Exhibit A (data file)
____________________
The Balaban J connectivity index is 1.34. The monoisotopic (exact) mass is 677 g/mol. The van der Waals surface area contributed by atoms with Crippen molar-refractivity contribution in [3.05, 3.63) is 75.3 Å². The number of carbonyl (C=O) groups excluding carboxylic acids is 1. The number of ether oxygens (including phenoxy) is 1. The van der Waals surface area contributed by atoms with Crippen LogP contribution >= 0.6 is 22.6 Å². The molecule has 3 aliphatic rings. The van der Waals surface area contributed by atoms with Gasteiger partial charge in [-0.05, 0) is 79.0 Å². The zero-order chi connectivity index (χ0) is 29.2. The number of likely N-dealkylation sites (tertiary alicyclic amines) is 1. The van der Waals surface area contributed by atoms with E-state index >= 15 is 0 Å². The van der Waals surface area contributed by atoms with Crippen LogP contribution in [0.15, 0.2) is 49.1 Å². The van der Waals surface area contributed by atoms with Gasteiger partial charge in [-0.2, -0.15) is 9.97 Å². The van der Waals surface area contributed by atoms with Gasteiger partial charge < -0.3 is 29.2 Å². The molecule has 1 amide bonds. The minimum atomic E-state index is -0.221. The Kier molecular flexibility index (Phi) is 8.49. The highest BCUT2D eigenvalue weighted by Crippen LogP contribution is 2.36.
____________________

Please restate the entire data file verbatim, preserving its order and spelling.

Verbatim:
The Balaban J connectivity index is 1.34. The monoisotopic (exact) mass is 677 g/mol. The van der Waals surface area contributed by atoms with Crippen molar-refractivity contribution in [3.05, 3.63) is 75.3 Å². The number of carbonyl (C=O) groups excluding carboxylic acids is 1. The number of ether oxygens (including phenoxy) is 1. The van der Waals surface area contributed by atoms with Crippen LogP contribution >= 0.6 is 22.6 Å². The molecule has 3 aliphatic rings. The van der Waals surface area contributed by atoms with Gasteiger partial charge in [-0.05, 0) is 79.0 Å². The zero-order chi connectivity index (χ0) is 29.2. The number of likely N-dealkylation sites (tertiary alicyclic amines) is 1. The van der Waals surface area contributed by atoms with E-state index >= 15 is 0 Å². The van der Waals surface area contributed by atoms with Crippen LogP contribution in [0.15, 0.2) is 49.1 Å². The van der Waals surface area contributed by atoms with Gasteiger partial charge in [-0.2, -0.15) is 9.97 Å². The van der Waals surface area contributed by atoms with Gasteiger partial charge < -0.3 is 29.2 Å². The molecule has 1 amide bonds. The minimum atomic E-state index is -0.221. The Kier molecular flexibility index (Phi) is 8.49. The highest BCUT2D eigenvalue weighted by Crippen LogP contribution is 2.36.